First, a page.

"If we see Japs, we hide. If they see us...we run."
The Platitude Platoon! 20th Century-Fox's Cinema Archives line of hard-to-find library and cult titles has released Blood and Steel, the 1959 World War II programmer from Gene Corman's Associated Producers, Inc. (released by Fox). Directed by Bernard L. Kowalski and starring John Lupton, James Edwards, Brett Halsey, John Brinkley, Allen Jung, Ziva Rodann, and James Hong, Blood and Steel tries to be both jungle warfare actioner and sober, cynical anti-war polemic--with some nods towards race relations, as well--in its short 62 minutes...and it fails miserably on all counts. As always with these Cinema Archives releases, movie collectors want to know first and last if a post-1953 title like Blood and Steel, originally shot in Fox's CinemaScope widescreen process (re-labeled RegalScope for Fox's cheapie black and white productions at the time) has been correctly transferred here. Well, it has, in a fashion: its 2.35:1 frame ratio is correct, so you can enjoy those Floyd Crosby visuals intact...but it's letterboxed here, not enhanced anamorphic. No extras.
1943, Gizo Island in the Southwest Pacific. Arriving by inflatable dinghy, four U.S. Seabees--Lieutenant Dave Jenson (John Lupton), George (James Edwards), Jim (Brett Halsey), and Cip (John Brinkley)--have a mission: reconnoiter the island and see if the Japanese can build an airstrip on it. They have 17 hours before their pick-up, so there's no time for jawing...except there appears to be a lot of time for yakking about what makes a hero, the Depression, the WPA (okay...), those "poor slobs" the Japanese, and so on. Almost immediately, the foursome is involved in a skirmish with a Japanese patrol, with George seriously wounded in the legs. He's left behind and told to crawl to the dinghy as best he can: the mission comes first and last for the Lieutenant...regardless of George's skin color which nobody wants to talk about directly, anyway. While Lt. Jenson, Jim, and Cip make their way towards the island's center, George spies a native island girl (Ziva Rodann), who is being forced to cater to the Japanese soldiers, including a map-maker (James Hong)--the Japanese patrol is on the island for the exact same reason as the Seabees. The girl risks her life to feed George, while the Lt. discovers the island can't sustain a runway: mission pointless. Now it's time to fight their way back to the dinghy, and save George.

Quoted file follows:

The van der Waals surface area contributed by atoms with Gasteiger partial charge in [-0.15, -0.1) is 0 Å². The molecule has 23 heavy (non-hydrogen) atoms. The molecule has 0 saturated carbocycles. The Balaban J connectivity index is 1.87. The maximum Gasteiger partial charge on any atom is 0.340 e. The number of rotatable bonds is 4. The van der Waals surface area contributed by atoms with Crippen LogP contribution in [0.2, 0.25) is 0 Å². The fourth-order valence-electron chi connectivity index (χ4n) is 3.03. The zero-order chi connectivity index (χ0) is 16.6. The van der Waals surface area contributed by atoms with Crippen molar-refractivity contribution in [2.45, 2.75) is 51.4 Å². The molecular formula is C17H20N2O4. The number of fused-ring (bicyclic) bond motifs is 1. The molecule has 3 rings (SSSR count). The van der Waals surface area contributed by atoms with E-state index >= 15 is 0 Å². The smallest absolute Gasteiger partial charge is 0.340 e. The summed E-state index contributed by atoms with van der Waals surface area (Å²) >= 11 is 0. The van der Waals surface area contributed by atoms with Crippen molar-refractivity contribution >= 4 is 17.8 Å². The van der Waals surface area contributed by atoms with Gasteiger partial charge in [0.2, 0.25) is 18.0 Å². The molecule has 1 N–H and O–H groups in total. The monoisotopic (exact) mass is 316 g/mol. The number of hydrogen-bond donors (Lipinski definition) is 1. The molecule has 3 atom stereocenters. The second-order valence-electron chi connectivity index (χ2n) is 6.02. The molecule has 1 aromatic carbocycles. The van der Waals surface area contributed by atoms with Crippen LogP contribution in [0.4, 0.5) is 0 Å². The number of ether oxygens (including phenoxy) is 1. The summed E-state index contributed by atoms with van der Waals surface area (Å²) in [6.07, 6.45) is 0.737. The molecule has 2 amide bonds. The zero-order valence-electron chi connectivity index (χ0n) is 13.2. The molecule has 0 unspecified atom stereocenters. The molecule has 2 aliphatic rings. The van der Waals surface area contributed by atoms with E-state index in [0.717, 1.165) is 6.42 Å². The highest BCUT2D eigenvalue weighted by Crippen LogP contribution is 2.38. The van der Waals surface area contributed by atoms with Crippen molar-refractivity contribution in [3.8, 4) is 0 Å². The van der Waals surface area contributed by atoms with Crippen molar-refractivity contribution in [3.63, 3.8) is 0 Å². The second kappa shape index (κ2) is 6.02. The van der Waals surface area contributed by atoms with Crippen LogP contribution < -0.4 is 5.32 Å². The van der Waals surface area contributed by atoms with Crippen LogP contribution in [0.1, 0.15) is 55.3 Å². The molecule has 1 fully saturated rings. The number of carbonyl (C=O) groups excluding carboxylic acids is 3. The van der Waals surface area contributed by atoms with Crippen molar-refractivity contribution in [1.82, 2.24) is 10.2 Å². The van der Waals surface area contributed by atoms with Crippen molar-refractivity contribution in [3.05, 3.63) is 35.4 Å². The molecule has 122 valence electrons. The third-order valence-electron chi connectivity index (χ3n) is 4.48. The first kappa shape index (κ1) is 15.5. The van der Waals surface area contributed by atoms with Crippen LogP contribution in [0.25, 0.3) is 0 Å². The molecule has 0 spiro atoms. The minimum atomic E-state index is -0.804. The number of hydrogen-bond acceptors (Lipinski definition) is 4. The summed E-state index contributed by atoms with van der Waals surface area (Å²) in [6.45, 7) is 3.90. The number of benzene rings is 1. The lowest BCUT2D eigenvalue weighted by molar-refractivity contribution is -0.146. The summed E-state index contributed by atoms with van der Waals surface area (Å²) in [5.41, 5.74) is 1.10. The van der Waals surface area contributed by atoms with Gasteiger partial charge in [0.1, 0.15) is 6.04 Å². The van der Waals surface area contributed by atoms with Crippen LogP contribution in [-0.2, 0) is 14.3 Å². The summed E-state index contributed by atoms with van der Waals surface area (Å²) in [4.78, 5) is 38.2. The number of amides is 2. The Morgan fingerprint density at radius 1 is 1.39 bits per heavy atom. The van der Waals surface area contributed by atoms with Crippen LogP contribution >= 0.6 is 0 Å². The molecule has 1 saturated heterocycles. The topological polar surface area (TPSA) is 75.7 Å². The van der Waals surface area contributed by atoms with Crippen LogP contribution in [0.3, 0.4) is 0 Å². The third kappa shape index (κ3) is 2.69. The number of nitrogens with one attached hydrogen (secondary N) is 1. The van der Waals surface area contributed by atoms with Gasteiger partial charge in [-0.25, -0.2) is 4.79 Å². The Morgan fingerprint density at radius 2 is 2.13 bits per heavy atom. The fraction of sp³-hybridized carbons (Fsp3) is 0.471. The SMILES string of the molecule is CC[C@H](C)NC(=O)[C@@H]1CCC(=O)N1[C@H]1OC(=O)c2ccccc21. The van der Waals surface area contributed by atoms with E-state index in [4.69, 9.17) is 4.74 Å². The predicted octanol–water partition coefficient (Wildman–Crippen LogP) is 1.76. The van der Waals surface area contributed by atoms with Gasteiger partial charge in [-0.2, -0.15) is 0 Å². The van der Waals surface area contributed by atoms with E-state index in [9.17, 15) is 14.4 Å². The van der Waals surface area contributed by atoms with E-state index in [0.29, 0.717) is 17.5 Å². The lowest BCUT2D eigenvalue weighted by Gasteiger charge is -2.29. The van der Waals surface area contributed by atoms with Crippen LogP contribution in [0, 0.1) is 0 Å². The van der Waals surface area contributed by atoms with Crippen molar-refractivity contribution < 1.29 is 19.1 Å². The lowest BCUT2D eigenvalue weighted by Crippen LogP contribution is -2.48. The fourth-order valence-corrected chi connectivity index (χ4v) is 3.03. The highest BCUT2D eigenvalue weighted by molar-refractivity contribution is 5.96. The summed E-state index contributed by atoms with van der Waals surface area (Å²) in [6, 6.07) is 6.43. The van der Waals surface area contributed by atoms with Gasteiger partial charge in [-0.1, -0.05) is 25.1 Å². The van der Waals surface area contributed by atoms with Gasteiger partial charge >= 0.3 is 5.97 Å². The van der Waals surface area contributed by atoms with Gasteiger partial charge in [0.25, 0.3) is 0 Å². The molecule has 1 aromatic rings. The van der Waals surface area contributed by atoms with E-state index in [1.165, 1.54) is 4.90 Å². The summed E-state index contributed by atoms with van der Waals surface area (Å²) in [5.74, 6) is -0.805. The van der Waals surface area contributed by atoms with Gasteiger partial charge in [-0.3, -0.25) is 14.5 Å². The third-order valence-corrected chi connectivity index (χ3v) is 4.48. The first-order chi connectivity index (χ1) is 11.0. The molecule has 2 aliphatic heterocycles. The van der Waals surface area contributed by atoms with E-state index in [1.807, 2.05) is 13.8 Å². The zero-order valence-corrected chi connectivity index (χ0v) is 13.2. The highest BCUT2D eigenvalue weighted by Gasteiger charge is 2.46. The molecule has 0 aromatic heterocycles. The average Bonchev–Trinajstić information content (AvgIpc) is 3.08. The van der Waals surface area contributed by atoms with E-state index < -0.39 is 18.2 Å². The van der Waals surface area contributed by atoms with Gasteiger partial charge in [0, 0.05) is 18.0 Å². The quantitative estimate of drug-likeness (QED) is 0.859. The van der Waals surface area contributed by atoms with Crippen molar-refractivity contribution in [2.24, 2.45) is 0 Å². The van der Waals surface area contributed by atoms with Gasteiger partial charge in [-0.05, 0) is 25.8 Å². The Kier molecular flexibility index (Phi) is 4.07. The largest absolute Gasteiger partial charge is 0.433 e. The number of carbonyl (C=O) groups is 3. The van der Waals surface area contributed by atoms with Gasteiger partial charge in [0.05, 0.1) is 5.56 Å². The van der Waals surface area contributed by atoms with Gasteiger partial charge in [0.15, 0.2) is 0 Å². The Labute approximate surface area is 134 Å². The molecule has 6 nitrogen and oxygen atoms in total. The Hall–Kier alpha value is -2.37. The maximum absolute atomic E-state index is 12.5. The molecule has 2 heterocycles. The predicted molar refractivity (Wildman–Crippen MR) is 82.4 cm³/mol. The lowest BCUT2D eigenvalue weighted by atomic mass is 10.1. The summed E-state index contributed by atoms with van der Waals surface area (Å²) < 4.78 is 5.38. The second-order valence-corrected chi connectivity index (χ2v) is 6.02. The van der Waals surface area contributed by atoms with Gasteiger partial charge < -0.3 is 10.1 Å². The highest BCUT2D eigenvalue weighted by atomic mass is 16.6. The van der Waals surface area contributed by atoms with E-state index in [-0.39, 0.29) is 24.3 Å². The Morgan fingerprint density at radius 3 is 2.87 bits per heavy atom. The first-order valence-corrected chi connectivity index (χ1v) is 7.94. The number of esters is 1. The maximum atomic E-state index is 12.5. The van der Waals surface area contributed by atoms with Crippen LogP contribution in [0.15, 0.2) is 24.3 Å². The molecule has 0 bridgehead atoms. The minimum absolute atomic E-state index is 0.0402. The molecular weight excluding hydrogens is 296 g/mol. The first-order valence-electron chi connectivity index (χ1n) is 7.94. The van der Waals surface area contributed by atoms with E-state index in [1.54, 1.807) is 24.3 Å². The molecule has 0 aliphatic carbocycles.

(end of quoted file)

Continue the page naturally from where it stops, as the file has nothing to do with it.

Written by one-and-done screenwriter Joseph C. Gillette (I couldn't find any info on Gillette, other than this solo credit...unless that's a pseudonym for someone involved in the movie), and directed by TV veteran Bernard L. Kowalski (everything from Corman's Night of the Blood Beast and Attack of the Giant Leeches, to tons of episodic TV, to his minor B horror classic, Sssssss), Blood and Steel is a pretentious piece of claptrap that makes the fatal error of being a boring actioner. In a B combat war movie, I really don't care about restricted budgets, or padded-out dialogue scenes, or dumbbell philosophical naval-gazing, as long as the action scenes deliver, and in Blood and Steel, they simply don't. Never mind the always inherent (and laughable) contradiction in any war movie that pretends to make noises about the futility and moral repugnancy of war...while giving us plenty of thrilling, exciting scenes of stuff blowing up real good (gargantuan shoot-'em-up Where Eagles Dare, which just wants to wow you, is more intellectually and morally honest than Lean's The Bridge on the River Kwai or Spielberg's Saving Private Ryan). If you want to justify in your own head enjoying all those explosions and wish-fulfillment machine gun sprays by listening to a few phony, cliched sermons, fine--just as long as the goods are on display. Blood and Steel, however, fails to supply even this most rudimentary requirement. There's an interminable number of scenes showing the patrols traipsing around the well-defined jungle paths, with occasional spurts of gunfire interrupting, but those action sequences are decidedly flat and uninvolving--an old, static Sgt. Rock comic panel is more exciting.